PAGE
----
This review contains spoilers.
3.1 Enough Nemesis To Go Around
“You don’t need me anymore”. By inference, those were the five words with which Holmes took abrupt leave of Watson at the end of Elementary season two. She might not, Sherlock, but as this episode showed, we sorely do.
Proving that the arrival of Jonny Lee Miller wearing a ridiculous helmet will improve any TV show tenfold, Elementary’s season three opener only kicked into gear when Sherlock popped up dressed like a thrift store Cyberman. Before that, the episode had got off to a brisk start with a classic locked-room mystery, but lacked Elementary’s vital ingredient: Miller.
It was a muted Sherlock we were given to begin with, a repentant, soul-bearing version of the usually imperious character. His confession to Watson that he didn’t want to fail “right in front of her” was uncharacteristically candid, or perhaps proof that Elementary isn’t as short-memoried as some of last season’s more amnesiac moments would suggest (three cheers, incidentally, for the return of Clyde!). Thanks to Joan, Sherlock has become a different man. Only when he was barking orders and disappointment at his recently acquired English protégée, Kitty, was he anything like the Holmes of old.
Speaking of whom, Kitty Winter looks set to become this season’s ongoing mystery, following Mycroft last year and Irene the year before that. What possessed Kitty to give up on her old life and follow Sherlock Holmes across the Atlantic only to be tied to chairs and bullied via the medium of filing? What, exactly, is she “moving towards”? (It can’t be a coincidence that You & Me’s Monsters started playing as the camera lingered on Kitty at the end of the episode, providing viewers with the warning, “There are monsters here”…) Could she be a relative even? Who knows? Perhaps Mycroft – whom the NSA obviously did a good job of hiding seeing as he wasn’t even mentioned this week – had a lovechild, and taking her into his care is Sherlock’s way of repaying his brother’s sibling sacrifice. What’s her story, we wonder, playing exactly into the creators’ hands.
Delving into the Doyle stories of course, the name Kitty Winter takes us to The Adventure Of The Illustrious Client, in which said young lady was once in thrall to a dangerous and manipulative older man. Will Sherlock be Kitty’s victim, saviour or tormentor? Or does she have demons of her own to exorcise?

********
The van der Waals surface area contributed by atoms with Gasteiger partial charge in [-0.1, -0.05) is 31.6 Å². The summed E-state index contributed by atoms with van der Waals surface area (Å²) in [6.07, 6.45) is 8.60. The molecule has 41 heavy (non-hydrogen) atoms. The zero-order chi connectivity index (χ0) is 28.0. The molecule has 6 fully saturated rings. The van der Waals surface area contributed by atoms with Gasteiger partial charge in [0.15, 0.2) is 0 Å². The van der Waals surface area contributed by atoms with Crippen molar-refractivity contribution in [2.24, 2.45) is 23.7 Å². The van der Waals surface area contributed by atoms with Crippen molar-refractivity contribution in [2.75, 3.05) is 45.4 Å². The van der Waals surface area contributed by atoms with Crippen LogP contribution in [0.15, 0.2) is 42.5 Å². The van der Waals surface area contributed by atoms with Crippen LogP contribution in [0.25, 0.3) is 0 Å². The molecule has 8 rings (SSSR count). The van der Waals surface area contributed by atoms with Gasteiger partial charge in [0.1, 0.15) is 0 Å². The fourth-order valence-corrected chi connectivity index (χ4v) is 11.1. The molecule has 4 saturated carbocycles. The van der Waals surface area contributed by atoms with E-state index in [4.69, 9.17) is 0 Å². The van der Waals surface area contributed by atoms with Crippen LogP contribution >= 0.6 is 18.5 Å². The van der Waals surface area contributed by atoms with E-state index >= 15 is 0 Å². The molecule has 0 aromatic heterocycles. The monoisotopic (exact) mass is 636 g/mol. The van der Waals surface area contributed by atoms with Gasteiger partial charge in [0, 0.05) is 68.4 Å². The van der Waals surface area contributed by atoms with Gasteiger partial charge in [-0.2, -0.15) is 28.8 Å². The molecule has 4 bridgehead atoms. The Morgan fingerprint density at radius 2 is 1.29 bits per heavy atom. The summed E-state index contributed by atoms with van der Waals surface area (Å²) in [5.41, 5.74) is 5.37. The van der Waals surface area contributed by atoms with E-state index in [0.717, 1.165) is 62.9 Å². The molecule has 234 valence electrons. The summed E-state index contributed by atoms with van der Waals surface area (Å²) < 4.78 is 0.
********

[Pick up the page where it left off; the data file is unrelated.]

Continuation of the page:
Enough questions. Whatever Kitty’s game is, actress Ophelia Lovibond looks reassuringly like she’ll be able to deliver it in style. Following Elementary’s bad luck at casting the wonderful Natalie Dormer in season one, only to have Game Of Thrones snaffle her away for most of the year, the show’s been lacking a decent recurring mysterious femme, and now we’ve got one (even if the whole thing does smack a bit of that old TV habit of getting a younger, cuter kid in when the original one starts sprouting armpit hair – no disrespect to Lucy Liu intended).
With any luck, we’ll be revisiting those eight lost London months, and Holmes and Kitty’s first meeting in flashback later in the season. The season two finale promise of enjoying some of Holmes’ MI6 adventures – and those “creative differences” – proved too good to be true, as his trip back to Blighty was swept largely under the carpet in Elementary’s haste to reunite the old gang. Bringing Sherlock back to New York was obviously expedient for the show, but it’s difficult not to feel that an opportunity to see him rub up against some new characters in a new context has been wasted.
Because it was back to business as usual with Gregson and Watson, if slightly frostier business with both. We viewers were the only ones welcoming Sherlock back with open arms.
Six months after he’d run away, we caught up with Lucy Liu’s character in what at first sight looked like a girly lunch between Joan and new gal pal Elana (played by Gina Gershon), but was revealed to be the final round in a Watson V. Drug Cartel Boss fight. At least Joan thought it was the final round. It took the rest of the episode, and a begrudging reunion with Sherlock, for her to deliver the real coup de grace that would put Gershon’s country club crim in cuffs.
In Sherlock’s absence, Watson had been taking care of business in her chic new pad, solving crimes and hooking up with a cute-definitely-not-an-assassin-plant-Bearded-Dragon-guy she met in her hallway. (Holmes is right to be worried about Watson’s lapse in observation when it came to spotting Kitty’s tail on her, that guy has ‘I secretly work for your nemesis, Elana March’ stamped all over him.)
The episode’s detective stalwart of a locked-elevator mystery was – surprisingly – pleasantly able to surprise. A one ton Tesla murder magnet certainly wasn’t my first guess at how the killings were committed (nor my second, third or fourth for that matter). A combination of all three investigators – Watson, Holmes and Winter – finally solved the case, and it will be interesting to watch how the trio develops. For my money, I’d rather watch Joan and Kitty work together than squabble over Sherlock territory and have any further single-stick encounters.
A subdued opening then, but one full of potential and questions, which is just what’s required of a new season opener. Let’s see what next week’s episode, written by the always reliable Bob Goodman, brings to the table.
Read Frances’ review of the season two finale, The Grand Experiment, here.
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